We asked the Saanich mayor and council candidates to provide their thoughts and strategies on urban centres and long-term land-use planning.
David Cubberley, mayoral candidate:
Saanich needs to engage in large-area planning for centres designated for higher density under the growth strategy – to ensure they are walkable, mixed-use, well-served by transit, and have amenities. This vision needs to become our planning priority, to avoid one-off, large scale developments like Uptown, where Saanich failed to integrate a major transit hub.
Frank Leonard, mayoral candidate:
Saanich’s community plan encourages regional urban centres where citizens can live, work and gather. Our local area plans seek to protect the integrity and liveability of neighbourhoods. These plans are based on the input of the community and must be respected by Council. Most importantly, our urban containment and agricultural policies must continue to be enforced.
Susan Brice, council candidate:
Urban Centres make sense from a social, economic and environmental perspective because the precious land base within the urban containment boundary is used more efficiently. As we plan, every aspect of the communities life must be interlinked including housing, transportation, commercial and social services. A key element in the success of this shift away from sprawl and toward livability will be the inclusion of all the stakeholders in the planning process. I have a record of supporting the Saanich Urban Containment boundary and in so doing preventing urban sprawl. Some of the lands within the urban containment boundary are ideally situated for some densification and the development of urban centres and villages. Working with the existing residents and Community Associations we can find a good balance to bring new vibrancy to an area without loosing the special feel and familiarity that people love about their own neighborhood.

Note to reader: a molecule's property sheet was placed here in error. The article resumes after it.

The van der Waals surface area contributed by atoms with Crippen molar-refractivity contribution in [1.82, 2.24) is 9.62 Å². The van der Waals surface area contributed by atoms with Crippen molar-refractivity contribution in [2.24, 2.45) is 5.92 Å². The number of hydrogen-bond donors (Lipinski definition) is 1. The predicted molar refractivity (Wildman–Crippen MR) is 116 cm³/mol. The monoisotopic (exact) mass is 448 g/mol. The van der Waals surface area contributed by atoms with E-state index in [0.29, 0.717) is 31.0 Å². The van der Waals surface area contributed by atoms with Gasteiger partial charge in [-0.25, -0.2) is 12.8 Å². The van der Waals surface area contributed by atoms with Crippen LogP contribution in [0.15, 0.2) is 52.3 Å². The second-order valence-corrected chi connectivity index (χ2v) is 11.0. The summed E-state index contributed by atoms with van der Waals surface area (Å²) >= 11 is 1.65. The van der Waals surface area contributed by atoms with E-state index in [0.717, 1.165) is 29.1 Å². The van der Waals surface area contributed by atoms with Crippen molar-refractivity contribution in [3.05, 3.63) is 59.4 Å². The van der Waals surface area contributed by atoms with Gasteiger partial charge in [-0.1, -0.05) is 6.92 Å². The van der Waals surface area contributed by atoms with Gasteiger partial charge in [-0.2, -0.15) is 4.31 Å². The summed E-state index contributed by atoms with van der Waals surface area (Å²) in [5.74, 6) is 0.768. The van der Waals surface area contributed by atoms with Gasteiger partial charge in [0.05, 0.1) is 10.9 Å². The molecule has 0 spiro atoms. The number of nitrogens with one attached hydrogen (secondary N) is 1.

Judy Brownoff, council candidate:
Saanich has been involved in long-term land use planning with residents for a number of years. It started with the new Sustainable Saanich Official Community Plan (OCP). It reflects many policies that will lead us forward. OCP’s are considered living documents and so as our residents want to see changes they will happen through a community engagement process. Like all OCP plans they need to move forward through our strategic plan and budget process. An annual report is designed to show our residents what we have accomplished in that year. Urban Centres are key because they allow us to use our existing infrastructure and to encourage people to live in areas where services already are, including transit. The draft Shelbourne Valley Corridor plan will be coming before council in 2012. This long range planning process, which has a community committee, will be the first corridor plan Saanich has developed with 5 five different villages and centers on it.
Vic Derman, council candidate:
To a high degree, long range visionary planning determines the quality of our future. Unfortunately, we haven’t “set the stage” for that future to happen. Consequently, most things come to us as “one offs” with no clear picture of how they fit in. That approach will not bring results we need and is just not good enough! We must take on the difficult task of doing essential, long range visionary planning. At a minimum, we need new visions for the Douglas and Shelbourne corridors but we ought to start much more. Let’s aim high. We have huge opportunities which will fade away if we don’t act now.
Paul Gerrard, council candidate:
Because Saanich has a policy of protecting ALR lands, we allow appropriate density within Saanich’s Urban Containment Boundary. The Regional Growth Strategy ( now the Regional Sustainability Strategy ) defines land – use planning and density be concentrated around major centres, village centres, neighbourhood centres and transportation corridors. Land costs are so high that increased density is essential to keep our housing relatively affordable. I believe that we need to open up our major transportation corridors ( such as Douglas Street, Shelbourne Street and McKenzie Avenue ) to increased density in a comprehensive way, and not on a one – off basis with spot development.